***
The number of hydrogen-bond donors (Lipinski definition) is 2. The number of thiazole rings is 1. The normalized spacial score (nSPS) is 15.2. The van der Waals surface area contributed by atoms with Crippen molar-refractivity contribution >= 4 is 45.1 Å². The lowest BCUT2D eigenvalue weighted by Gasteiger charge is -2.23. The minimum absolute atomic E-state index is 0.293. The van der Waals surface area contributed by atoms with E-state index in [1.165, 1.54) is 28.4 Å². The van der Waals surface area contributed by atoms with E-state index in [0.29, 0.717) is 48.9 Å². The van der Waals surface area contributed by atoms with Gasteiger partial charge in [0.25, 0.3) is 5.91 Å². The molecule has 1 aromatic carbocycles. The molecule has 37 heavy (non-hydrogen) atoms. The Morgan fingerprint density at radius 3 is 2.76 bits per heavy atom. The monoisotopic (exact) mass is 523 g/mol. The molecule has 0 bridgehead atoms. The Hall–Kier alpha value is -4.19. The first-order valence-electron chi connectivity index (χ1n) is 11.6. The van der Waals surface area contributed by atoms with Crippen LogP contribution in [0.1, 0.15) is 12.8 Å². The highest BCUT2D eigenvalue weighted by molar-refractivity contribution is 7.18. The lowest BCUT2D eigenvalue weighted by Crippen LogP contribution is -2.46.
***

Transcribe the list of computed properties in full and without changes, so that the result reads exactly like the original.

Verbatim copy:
The number of hydrogen-bond donors (Lipinski definition) is 2. The number of thiazole rings is 1. The normalized spacial score (nSPS) is 15.2. The van der Waals surface area contributed by atoms with Crippen molar-refractivity contribution >= 4 is 45.1 Å². The lowest BCUT2D eigenvalue weighted by Gasteiger charge is -2.23. The minimum absolute atomic E-state index is 0.293. The van der Waals surface area contributed by atoms with E-state index in [1.165, 1.54) is 28.4 Å². The van der Waals surface area contributed by atoms with E-state index in [0.29, 0.717) is 48.9 Å². The van der Waals surface area contributed by atoms with Gasteiger partial charge in [0.25, 0.3) is 5.91 Å². The molecule has 1 aromatic carbocycles. The molecule has 37 heavy (non-hydrogen) atoms. The Morgan fingerprint density at radius 3 is 2.76 bits per heavy atom. The monoisotopic (exact) mass is 523 g/mol. The molecule has 0 bridgehead atoms. The Hall–Kier alpha value is -4.19. The first-order valence-electron chi connectivity index (χ1n) is 11.6. The van der Waals surface area contributed by atoms with Crippen LogP contribution in [0.1, 0.15) is 12.8 Å². The highest BCUT2D eigenvalue weighted by molar-refractivity contribution is 7.18. The lowest BCUT2D eigenvalue weighted by Crippen LogP contribution is -2.46.